Cross-Functional Imperative of Customer Experience: Culture, Culture, Culture

[0:07:41.4]DG:Right. You said something that I think is going to be the hardest part about CX for companies. It really does touch every aspect of the organization. Companies are organized around, “This is my swim lane, that’s your swim lane.” The customers get dropped in between the swim lanes, because I’m too focused on what I do and not enough on the customer. How do companies do the right cultural things and organizational things to bring about the right kind of experience for customers? I think that organizational part is what’s really hard.

Listen to the Podcast: “Cultural Imperatives for Success with Account-Based Marketing”

[0:08:22.5]CH:You hit on something that’s so important, that cultural change management. That’s why I believe CX has to start from the top. If it’s a mid-level manager, all due respect to the work they do, driving effectual change is going to be pushing that rock uphill.

You have to have it start from the top. Then I think what’s most important to customer experience is the employee experience. Do the employees understand the brand promise and the brand mission of the organization at every stage? Whether I’m in product development, product marketing, campaign management, sales, customer support, professional services, even finance where I’m issuing invoices, if I don’t understand that brand promise and how that relates to the customer across every interaction and across their full spectrum of the lifecycle, it’s going to fall down.

I think it has to start from a executive mandate. Somebody who says, “Look, I’m not telling you how to do your job. I’m telling you how to create the experience within the role that you have.” I think that’s when you start to see some of that cultural change. Then, give the employees the empowerment to deliver that and reward that accordingly.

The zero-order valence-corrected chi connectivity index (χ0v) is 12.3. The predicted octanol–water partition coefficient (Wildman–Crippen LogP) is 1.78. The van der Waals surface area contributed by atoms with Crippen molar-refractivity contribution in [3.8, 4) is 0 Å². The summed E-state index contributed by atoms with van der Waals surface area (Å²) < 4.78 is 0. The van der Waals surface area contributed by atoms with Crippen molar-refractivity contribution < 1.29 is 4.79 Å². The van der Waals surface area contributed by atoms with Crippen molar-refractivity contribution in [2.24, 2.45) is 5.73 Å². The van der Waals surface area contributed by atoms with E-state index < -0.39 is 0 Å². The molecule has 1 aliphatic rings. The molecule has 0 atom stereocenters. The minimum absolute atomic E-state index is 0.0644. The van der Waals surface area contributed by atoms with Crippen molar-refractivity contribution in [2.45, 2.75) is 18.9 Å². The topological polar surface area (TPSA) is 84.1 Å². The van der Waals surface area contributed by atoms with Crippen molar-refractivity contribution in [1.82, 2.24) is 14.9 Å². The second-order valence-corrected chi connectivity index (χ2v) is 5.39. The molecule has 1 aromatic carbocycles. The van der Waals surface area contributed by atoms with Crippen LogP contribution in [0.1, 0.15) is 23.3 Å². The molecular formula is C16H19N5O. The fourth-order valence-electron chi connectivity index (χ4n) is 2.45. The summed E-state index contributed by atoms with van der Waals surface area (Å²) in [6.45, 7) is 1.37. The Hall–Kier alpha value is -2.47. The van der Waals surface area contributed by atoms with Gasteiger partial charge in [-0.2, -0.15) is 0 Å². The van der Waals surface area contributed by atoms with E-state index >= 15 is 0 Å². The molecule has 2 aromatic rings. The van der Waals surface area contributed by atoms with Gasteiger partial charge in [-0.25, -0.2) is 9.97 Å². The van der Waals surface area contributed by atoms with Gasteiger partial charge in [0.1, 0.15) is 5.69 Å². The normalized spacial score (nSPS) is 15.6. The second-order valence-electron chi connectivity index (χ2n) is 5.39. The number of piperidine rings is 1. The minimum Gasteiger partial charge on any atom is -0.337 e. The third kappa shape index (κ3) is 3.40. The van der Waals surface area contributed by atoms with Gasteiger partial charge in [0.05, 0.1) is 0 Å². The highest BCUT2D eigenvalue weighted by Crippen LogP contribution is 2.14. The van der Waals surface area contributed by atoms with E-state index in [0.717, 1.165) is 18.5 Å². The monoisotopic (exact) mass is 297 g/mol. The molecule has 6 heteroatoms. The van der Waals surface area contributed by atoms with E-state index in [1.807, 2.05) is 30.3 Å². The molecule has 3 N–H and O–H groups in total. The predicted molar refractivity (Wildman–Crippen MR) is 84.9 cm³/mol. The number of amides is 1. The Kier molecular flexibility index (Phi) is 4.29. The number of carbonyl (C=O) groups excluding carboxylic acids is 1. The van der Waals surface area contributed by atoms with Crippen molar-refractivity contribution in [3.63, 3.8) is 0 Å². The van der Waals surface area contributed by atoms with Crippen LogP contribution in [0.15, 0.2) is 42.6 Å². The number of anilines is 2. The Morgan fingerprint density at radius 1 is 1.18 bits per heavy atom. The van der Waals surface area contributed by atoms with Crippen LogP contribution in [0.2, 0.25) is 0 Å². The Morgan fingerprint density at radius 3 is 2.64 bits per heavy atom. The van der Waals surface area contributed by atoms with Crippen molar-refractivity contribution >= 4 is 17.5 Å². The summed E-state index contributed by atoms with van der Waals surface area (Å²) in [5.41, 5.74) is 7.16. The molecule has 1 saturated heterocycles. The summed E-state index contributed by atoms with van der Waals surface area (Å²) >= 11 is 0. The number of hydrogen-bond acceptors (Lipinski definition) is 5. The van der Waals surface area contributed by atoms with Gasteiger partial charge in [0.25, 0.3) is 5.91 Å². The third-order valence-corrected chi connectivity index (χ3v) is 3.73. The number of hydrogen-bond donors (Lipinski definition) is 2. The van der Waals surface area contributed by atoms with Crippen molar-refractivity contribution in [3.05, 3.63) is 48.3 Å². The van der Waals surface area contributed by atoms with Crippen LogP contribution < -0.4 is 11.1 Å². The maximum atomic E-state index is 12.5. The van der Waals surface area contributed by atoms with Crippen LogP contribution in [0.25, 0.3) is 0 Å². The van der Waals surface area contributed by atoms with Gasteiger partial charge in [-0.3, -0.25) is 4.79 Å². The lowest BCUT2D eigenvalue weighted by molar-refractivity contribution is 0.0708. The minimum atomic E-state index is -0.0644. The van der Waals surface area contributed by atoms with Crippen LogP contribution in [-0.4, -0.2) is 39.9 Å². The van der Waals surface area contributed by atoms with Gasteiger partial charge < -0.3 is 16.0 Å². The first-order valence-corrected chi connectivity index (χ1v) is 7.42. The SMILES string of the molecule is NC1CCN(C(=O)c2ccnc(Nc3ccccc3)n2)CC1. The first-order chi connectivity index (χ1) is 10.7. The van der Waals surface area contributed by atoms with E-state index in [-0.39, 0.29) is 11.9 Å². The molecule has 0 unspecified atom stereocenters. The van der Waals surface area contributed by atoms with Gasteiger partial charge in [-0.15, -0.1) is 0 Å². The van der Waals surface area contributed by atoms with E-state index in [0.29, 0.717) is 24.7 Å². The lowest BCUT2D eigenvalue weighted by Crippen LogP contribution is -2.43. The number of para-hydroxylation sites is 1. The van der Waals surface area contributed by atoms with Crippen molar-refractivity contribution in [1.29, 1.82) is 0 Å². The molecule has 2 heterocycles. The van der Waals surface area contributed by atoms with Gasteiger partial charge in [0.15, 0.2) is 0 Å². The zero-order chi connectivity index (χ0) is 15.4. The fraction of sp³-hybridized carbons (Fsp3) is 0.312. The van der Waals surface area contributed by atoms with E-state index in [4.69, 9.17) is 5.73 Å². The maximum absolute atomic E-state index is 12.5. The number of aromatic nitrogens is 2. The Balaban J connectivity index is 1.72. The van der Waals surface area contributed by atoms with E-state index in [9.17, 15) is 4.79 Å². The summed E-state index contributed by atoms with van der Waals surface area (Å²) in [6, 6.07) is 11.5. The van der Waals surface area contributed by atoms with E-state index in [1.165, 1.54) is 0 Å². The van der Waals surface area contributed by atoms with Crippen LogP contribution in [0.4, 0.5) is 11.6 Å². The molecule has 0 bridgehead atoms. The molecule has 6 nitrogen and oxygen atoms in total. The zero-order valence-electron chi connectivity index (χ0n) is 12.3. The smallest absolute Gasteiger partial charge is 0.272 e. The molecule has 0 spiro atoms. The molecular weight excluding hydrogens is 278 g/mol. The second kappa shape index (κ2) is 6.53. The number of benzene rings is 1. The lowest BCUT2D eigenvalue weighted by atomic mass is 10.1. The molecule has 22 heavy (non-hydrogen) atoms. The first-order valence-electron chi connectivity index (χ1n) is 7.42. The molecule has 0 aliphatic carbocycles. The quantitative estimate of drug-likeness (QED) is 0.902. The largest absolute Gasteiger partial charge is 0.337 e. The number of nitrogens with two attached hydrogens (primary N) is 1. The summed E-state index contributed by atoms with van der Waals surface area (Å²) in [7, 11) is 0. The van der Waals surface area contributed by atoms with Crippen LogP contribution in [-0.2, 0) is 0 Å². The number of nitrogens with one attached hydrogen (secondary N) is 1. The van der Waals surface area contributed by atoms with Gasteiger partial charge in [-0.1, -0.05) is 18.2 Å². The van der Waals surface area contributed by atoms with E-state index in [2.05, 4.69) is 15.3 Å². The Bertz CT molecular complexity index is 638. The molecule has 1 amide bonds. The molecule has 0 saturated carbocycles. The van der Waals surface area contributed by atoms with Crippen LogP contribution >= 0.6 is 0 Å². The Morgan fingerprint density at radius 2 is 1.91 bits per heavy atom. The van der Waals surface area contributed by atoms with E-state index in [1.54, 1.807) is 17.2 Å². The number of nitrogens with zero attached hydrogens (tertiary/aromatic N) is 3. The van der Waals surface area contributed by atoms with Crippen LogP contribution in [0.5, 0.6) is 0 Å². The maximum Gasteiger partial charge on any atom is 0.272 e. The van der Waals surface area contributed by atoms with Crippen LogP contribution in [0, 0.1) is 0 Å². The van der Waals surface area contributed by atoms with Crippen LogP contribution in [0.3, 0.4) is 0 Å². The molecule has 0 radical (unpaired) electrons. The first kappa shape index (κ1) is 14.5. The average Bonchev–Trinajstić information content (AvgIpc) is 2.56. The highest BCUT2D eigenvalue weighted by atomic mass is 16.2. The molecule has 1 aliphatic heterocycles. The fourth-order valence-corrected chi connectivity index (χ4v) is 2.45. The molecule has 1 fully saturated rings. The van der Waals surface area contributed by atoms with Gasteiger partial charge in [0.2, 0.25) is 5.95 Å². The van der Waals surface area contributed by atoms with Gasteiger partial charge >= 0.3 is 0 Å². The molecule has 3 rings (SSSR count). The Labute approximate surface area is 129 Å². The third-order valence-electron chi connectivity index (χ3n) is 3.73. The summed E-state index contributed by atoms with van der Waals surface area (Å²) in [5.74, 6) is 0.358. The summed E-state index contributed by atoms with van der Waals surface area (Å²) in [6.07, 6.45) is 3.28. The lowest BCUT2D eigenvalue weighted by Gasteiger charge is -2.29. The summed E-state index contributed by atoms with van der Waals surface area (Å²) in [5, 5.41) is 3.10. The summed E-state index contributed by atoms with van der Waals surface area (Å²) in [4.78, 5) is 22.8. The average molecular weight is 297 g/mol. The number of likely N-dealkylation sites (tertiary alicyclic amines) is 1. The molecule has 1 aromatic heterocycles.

[0:09:41.9]JG:I mean, let’s say I’m a believer.

[0:09:44.9]CH:I hope you are.

How to Get a Customer Experience Initiative Started in Your Company

[0:09:46.6]JG:Well, I definitely am. Let’s say I’m watching this and now I’m a new believer. I’m a convert. I think to myself, “My organization is really not like this at all.” What would you think would be some pragmatic first steps to setting this up from the top-down and beginning to execute upon it?

[0:10:03.8]CH:I think the number one place to start is really understanding who your customers are. Quite often, I hear, “Well, we have personas.” That’s a great start, but really a lot of the personas are more about what they think about my product and simply contain to a buying cycle when we know that 90% of customer lifetime value happens after the first purchase.

What we want to understand is not only the ideal customer profiles we’re dealing with, who in the company, but at what stages are they interacting? For example, if you take just the initial buying cycle of customer experience, which we would call demand gen, you will find that oftentimes salespeople, “Oh, I’ve got to get to the C-level.” Well, the C-levels are the ones who kick off the initiative to buy something. It’s directors, VPs, senior managers who are actually the most influential, because they’re the ones collecting all the information, bringing that back to the C-level, so you might see a C-level at the beginning and at the very end. Why am I worried about an experience for that C-level in the middle, when really, I have to create an experience for the managers, directors, VPs?

Understanding the customers, how they’re moving through that lifecycle, and then what involvement they have, how they interact with each other, and then what experience they’re looking for is a great place to start. You’re going to know that by going out and talking to your customers.

[0:11:33.6]JG:There you go. I was just going to say I think a lot of people are really screwing the pooch on this. When you talk about their personas with them and you begin to dive into how they arrived at those conclusions, you see a really stunning lack of empathy in a lot of the thinking around that. Then, down channel, they lack the conversion metrics that they would like to see and because they’ve never bothered to talk to anybody in the process of trying to figure this out